One of the greatest US foreign policy successes since the 9/11 attacks has been to redefine terrorism as the use of violence for political aims, but only when wielded by Muslims. No matter how disparate the groups and how different their goals, all acts of violence committed by Muslims are grouped under one heading.
Nowhere has this been more evident than in the debate over drones, particularly after the Tehreek-e-Taliban Pakistan’s (TTP) shooting of 15-year-old Malala Yousufzai. Both sides have been equally guilty of lazy thinking. In one corner, you have those who claim that were the US not carrying out drone strikes in the tribal areas, the TTP would not have attacked this minor girl, or indeed be indulging in much violence at all. On the other hand, some are now seeing vindication for drone attacks, claiming that the monsters who were responsible for this dastardly deed deserve nothing better than to be shot dead by the robots in the sky.
Neither side acknowledges one obvious truth: drone attacks do not usually target those who are doing the killing in Pakistan. Much of the terrorist violence in the country is the handiwork of the TTP, a coalition of various militant groups that operate inside Pakistan, while drone attacks chiefly target militant groups that have found refuge in the tribal agencies but are mainly interested in carrying out attacks in Afghanistan. Linking the use of drones on the latter with the violence of the former makes about as much sense as blaming Protestants for the sins of Catholicism. They may have similar ideologies rooted in the same religion but they have goals and aspirations which rarely overlap.
The governments and militaries of the US and Pakistan obviously recognise this, even if their public statements on the matter are misleading. In pursuing its own interests, the US uses its drone technology to target those it sees as a threat to its troops and interests in Afghanistan. That same instinct of self-preservation leads the US to constantly pressure Pakistan to carry out a military operation in North Waziristan against the Haqqani network, which has attacked targets only in Afghanistan. We have obviously refused to do so since the Haqqani network poses no immediate threat to Pakistan. Where the US has tried to win the propaganda war is by using attacks by the TTP to publicly urge us to carry out a military operation in North Waziristan even though the type of action they would have us undertake would be centred against the Haqqanis, not the TTP.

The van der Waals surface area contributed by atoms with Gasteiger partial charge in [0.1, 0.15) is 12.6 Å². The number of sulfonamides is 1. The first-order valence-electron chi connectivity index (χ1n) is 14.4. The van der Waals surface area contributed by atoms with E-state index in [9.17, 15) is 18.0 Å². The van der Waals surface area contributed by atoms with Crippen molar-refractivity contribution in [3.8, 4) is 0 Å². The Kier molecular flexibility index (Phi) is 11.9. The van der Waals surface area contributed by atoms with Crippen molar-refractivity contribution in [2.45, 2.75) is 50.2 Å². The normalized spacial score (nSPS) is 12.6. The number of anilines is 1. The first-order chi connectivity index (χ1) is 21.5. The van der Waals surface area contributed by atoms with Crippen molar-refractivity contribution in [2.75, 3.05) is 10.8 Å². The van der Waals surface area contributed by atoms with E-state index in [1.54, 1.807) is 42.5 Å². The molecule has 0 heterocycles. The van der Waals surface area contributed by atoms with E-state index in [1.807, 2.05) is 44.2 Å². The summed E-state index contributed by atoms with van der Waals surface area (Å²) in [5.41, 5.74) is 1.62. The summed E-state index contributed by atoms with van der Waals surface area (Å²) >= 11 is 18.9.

Different arguments could be made to make the case for military operations against the Haqqani network. One would be based on morality, saying that since the terrorist outfit has been given sanctuary in Pakistan, likely with the collusion of the military, we have a duty to take action against it. The other argument would be practical and far-sighted. At some point, these groups are going to turn their bombs and guns against us and it is better to strike first than wait for the inevitable. Neither of these cases is being made. Instead, we are being fed moralistic arguments about the violence the Taliban is fostering in our country, without a vital distinction being made between different militant groups.
The only distinction our military has drawn is that of ‘good’ and ‘bad’ Taliban. This may be about as unhelpful a designation as one could get. ‘Good’ Taliban are described as those attacking Afghanistan, while the baddies are those who go after us. Instead of moralistically differentiating between them, it would be far more persuasive to differentiate on the basis of practicality.
Published in The Express Tribune, October 26th, 2012.